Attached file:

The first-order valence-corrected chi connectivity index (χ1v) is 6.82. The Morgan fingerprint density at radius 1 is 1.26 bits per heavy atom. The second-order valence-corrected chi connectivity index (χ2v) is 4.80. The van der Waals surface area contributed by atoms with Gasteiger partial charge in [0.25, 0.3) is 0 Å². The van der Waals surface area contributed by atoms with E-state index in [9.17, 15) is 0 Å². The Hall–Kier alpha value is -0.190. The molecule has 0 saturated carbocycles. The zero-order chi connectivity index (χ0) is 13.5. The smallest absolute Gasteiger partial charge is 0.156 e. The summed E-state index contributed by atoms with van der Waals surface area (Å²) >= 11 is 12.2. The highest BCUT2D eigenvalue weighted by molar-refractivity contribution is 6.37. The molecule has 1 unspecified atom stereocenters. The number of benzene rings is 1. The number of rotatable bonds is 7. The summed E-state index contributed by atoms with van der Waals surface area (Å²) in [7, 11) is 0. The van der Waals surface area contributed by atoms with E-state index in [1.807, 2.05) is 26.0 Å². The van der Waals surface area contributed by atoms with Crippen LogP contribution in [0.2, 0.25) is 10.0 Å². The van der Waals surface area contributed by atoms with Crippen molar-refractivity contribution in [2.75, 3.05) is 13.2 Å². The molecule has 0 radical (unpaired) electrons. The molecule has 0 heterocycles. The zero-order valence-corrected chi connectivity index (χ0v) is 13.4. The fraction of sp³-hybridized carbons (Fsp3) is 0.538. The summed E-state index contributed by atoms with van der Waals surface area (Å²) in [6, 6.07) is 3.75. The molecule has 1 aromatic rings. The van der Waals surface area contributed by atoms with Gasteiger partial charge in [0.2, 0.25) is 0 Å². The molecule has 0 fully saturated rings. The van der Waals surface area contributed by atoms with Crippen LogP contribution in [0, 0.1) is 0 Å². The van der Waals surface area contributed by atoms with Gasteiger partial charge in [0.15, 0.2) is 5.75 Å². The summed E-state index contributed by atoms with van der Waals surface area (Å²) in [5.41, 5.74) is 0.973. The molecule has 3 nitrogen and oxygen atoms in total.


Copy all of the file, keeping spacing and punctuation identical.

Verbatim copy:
The first-order valence-corrected chi connectivity index (χ1v) is 6.82. The Morgan fingerprint density at radius 1 is 1.26 bits per heavy atom. The second-order valence-corrected chi connectivity index (χ2v) is 4.80. The van der Waals surface area contributed by atoms with Gasteiger partial charge in [0.25, 0.3) is 0 Å². The van der Waals surface area contributed by atoms with E-state index in [9.17, 15) is 0 Å². The Hall–Kier alpha value is -0.190. The molecule has 0 saturated carbocycles. The zero-order chi connectivity index (χ0) is 13.5. The smallest absolute Gasteiger partial charge is 0.156 e. The summed E-state index contributed by atoms with van der Waals surface area (Å²) >= 11 is 12.2. The highest BCUT2D eigenvalue weighted by molar-refractivity contribution is 6.37. The molecule has 1 unspecified atom stereocenters. The number of benzene rings is 1. The number of rotatable bonds is 7. The summed E-state index contributed by atoms with van der Waals surface area (Å²) in [7, 11) is 0. The van der Waals surface area contributed by atoms with E-state index in [1.807, 2.05) is 26.0 Å². The van der Waals surface area contributed by atoms with Crippen LogP contribution in [0.2, 0.25) is 10.0 Å². The van der Waals surface area contributed by atoms with Crippen molar-refractivity contribution in [2.75, 3.05) is 13.2 Å². The molecule has 0 radical (unpaired) electrons. The molecule has 0 heterocycles. The zero-order valence-corrected chi connectivity index (χ0v) is 13.4. The fraction of sp³-hybridized carbons (Fsp3) is 0.538. The summed E-state index contributed by atoms with van der Waals surface area (Å²) in [6, 6.07) is 3.75. The molecule has 1 aromatic rings. The van der Waals surface area contributed by atoms with Gasteiger partial charge in [0.2, 0.25) is 0 Å². The molecule has 0 fully saturated rings. The van der Waals surface area contributed by atoms with Crippen LogP contribution in [0, 0.1) is 0 Å². The van der Waals surface area contributed by atoms with Gasteiger partial charge in [0.15, 0.2) is 5.75 Å². The summed E-state index contributed by atoms with van der Waals surface area (Å²) in [5.41, 5.74) is 0.973. The molecule has 3 nitrogen and oxygen atoms in total.